I honestly wondered if we would ever get to this point. It's been 5 months since we started daycare, and it has been amazing for both me and my child. My child has blossomed and learned things I wouldn't have even thought to teach him. He isn't as picky of an eater. He understands what it means to wait his turn and to sit at a table with his friends. As for me, it's allowed me to do my job and do it well. It's given me the gift of a little more time to get things done. It's recharged my batteries so that, when I am caring for my son, I am functioning at 100% and giving him the best version of me. 

Daycare isn't for everyone. I would never sit here and tell someone whether or not to do it. It's such a personal choice, and for many, it's not a choice at all but a necessity. But, I wanted to be honest about our experience and maybe give hope to the mamas that are currently struggling with it. My only advice is to stick with it if it's something you want to do. I wanted to throw in the towel for weeks. I didn't care about the benefits or keeping my job anymore... I just wanted my child to be happy. But, by the grace of God, I stuck with it, and I am a better mom for it now. My child is happy and thriving, and we are still the best of friends. 

And if you're wondering, my little man is still every bit of the mama's boy he always has been. He still only has eyes for me and doesn't appreciate other people holding him. It definitely hasn't hurt our relationship, to say the least... #stagefiveclingerforlife ;)

Here is a screenshot from a video of me picking him up from daycare. We both had a great morning, and we are both overjoyed to be back together.

Christ Like Love Through My Child's Eyes

Being a mom has taught me so many things. I've learned that one can function on 4 hours of sleep while still managing to keep an infant alive. I've learned privacy in the bathroom is a gift, not a right. I've learned that most tasks can be accomplished with one hand while holding your child with the other if you want them done badly enough.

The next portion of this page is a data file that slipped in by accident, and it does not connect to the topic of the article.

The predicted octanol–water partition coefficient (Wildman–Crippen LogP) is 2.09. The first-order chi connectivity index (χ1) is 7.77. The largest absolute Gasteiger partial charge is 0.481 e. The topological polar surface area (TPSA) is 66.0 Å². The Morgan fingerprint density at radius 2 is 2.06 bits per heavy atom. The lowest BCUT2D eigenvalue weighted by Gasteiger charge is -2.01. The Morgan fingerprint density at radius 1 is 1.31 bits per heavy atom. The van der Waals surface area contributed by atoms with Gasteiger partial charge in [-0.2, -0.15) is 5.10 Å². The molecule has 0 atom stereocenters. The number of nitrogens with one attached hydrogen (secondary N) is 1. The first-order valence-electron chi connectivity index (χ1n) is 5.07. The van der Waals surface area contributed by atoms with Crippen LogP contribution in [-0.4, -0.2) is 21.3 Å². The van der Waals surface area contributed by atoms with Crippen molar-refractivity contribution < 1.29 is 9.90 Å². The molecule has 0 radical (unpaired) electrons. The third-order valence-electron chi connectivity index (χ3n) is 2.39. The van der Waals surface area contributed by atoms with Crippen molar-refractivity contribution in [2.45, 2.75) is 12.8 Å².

In all seriousness, motherhood has taught me more than I could have ever imagined. Most importantly, it's given me a glimpse into how much the Heavenly Father must love us. 

When Preston was about 8 months old, I laid him down on the bed. He was wiggling at this point but not yet crawling. I turned my back for 5 seconds to check the computer behind me, and the next thing I heard was a loud thud on the floor. Thud, and then instant screaming from my sweet, pudgy baby. 

I scooped him up and rushed him to the rocking chair so I could hold him. He was screaming, but I didn't see anything to immediately be concerned about, so I just held him. In that moment, I probably apologized 100 times. "I'm so sorry, I'm so sorry, Mommy is so sorry, I love you so much" came out of my mouth over and over and over. He finally calmed down, and he just clung to me while time stood still. He took in deep breaths as he caught his breath from all of the crying, but he wouldn't stop clinging to me and hugging me. 

It was my job to watch Preston and completely my fault that he fell off the bed. I blamed myself, but my child forgave me instantly. He loved on me and clung to me to show me that he loved me, that he still wanted me and needed me. His love had always been, and remained, unconditional, just as Christ's love for us remains. 

In an instant, I turned my back and he fell off the bed. I think this sort of thing happens all the time, but letting my child fall off the bed on my watch was probably the guiltiest I have ever felt. I remember the feeling like it was yesterday, but my baby never held it against me. He forgave me immediately and loved me through it. This is what Christ does for us. 

Babies forgive completely and love unconditionally. The way my son loves me is the most unconditional love I have ever felt. He literally thinks I hung the moon. And yet, that love is still only a fraction compared to how deeply our Father loves us. 

Today, I hope you are reminded that you are so deeply loved and treasured by your Creator, and He loves you so much more than anything we could ever comprehend.